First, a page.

WASHINGTON — The Obama Administration has portrayed its proposal to expand the number of people covered by federal overtime rules as a means to bring extra pay to low-wage workers. But a new analysis conducted for the National Retail Federation shows that a far broader range of higher-ranking management and professional workers could be covered in some states, particularly in rural areas where income and the cost of living are lower than the national average.
Under the proposal, most individuals making up to $970 a week anywhere in the country would automatically receive overtime pay at time-and-a-half when working more than 40 hours a week, up from the current $455. The Labor Department chose $970 under a formula intended to give overtime to the lowest-paid 40 percent of full-time workers nationwide who currently receive a fixed salary.
But in 10 states – Alabama, Georgia, Hawaii, Idaho, Kentucky, Nevada, North Dakota, South Carolina, South Dakota and Texas – that dollar figure would bring at least 45 percent of full-time salaried workers under overtime rules. Another eight states – Arkansas, Florida, Louisiana, Mississippi, North Carolina, Oklahoma, Tennessee and West Virginia – would see at least 50 percent covered. The figure works out to the intended 40 percent in only one state, Maine. (See report for state-by-state numbers.)
The salary threshold would also be indexed, raising it to $1,400 by 2017 under one option proposed by the Labor Department. Within three years, only 22 percent of current salaried workers would remain exempt from overtime.
“This proposal has been spun as a way to raise the income of struggling workers but there are places where bankers or stockbrokers could be turned into hourly workers,” NRF Senior Vice President for Government Relations David French said. “The Labor Department has ignored the fact that the cost-of-living varies throughout the country.”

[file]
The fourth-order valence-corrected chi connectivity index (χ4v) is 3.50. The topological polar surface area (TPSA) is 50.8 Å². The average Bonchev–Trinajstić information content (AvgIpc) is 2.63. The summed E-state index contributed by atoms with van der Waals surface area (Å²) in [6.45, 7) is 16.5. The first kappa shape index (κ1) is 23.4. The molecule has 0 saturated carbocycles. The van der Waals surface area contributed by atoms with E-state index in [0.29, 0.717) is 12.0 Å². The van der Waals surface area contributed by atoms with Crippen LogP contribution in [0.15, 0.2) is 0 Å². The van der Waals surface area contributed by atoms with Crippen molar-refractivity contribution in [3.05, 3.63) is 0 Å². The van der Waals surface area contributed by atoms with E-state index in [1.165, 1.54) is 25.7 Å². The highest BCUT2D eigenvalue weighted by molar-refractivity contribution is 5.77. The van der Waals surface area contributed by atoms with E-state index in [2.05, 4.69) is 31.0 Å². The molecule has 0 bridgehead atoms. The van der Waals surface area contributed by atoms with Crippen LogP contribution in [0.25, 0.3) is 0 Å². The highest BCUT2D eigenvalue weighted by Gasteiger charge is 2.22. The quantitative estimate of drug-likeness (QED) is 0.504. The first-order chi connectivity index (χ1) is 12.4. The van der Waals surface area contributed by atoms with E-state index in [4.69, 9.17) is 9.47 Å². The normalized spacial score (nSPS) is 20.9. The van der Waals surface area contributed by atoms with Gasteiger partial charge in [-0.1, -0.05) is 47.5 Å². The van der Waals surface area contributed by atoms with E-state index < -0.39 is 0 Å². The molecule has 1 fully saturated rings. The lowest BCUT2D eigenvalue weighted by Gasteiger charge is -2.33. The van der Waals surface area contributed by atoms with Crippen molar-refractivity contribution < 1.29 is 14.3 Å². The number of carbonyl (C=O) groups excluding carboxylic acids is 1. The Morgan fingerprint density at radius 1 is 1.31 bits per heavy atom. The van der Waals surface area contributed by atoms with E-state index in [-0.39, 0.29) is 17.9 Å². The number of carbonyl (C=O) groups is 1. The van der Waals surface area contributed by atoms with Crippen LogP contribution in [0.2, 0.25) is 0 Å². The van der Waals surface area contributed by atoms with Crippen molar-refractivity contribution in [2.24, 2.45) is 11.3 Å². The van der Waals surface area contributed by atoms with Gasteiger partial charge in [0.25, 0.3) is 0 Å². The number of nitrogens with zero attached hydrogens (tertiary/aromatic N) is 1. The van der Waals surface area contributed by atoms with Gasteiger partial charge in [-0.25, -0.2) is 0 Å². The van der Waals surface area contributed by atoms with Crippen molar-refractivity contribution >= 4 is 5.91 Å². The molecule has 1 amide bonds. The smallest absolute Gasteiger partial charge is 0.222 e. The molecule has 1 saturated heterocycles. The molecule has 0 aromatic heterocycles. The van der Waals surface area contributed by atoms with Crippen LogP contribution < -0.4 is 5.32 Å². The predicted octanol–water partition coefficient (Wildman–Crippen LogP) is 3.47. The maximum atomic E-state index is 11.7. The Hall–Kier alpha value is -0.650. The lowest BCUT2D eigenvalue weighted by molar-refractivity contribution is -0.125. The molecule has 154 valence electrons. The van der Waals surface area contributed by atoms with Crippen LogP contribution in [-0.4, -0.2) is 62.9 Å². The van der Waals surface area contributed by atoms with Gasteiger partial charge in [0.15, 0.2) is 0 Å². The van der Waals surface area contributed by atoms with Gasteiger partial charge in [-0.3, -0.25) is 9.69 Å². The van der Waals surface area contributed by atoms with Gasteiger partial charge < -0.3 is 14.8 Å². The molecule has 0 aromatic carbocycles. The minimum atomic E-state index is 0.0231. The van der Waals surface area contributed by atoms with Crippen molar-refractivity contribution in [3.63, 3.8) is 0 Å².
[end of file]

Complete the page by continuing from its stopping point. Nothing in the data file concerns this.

“In smaller towns and cities, $50,000 a year is a very comfortable income and individuals making that much might well be in prominent positions in their communities,” French said. “It isn’t an hourly wage – it’s a salaried, professional position that comes with health care, retirement plans, bonuses and other benefits that could be lost if reduced to an hourly ‘job.’ A one-size-fits-all approach means the benefits of overtime could go to people who don’t need the help while driving up payroll costs that could be better spent on job creation for those who need to get a foot in the door.”
In examples cited by the report, it takes only about $785 in Louisiana, Mississippi or Oklahoma to have the same buying power as $970 a week nationally. In Arkansas and North Carolina, $800 buys as much as the national average.
Under federal law, managers and highly trained professionals can be declared exempt from overtime if they meet certain job duties tests, but in most cases the exemption applies only if they make above the salary threshold.
“The majority of retail managers don’t want this proposal to become law,” French said. “They like the stability and flexibility of a weekly salary, and they don’t want to be told to go home after 40 hours when they’re willing to do the work needed to make their stores a success. The key to success is building a career, not punching a time clock.”
The new analysis was conducted by research firm Oxford Economics as an addition to an earlier study for NRF that found fully implementing the overtime proposal could cost retailers and restaurants alone $8.4 billion a year in added wages. But the report said many employers would offset most of the cost by reducing hours or benefits or using more part-time workers. Nonetheless, employers would see an estimated $745 million in added administrative costs even if workers saw no increase in take-home pay.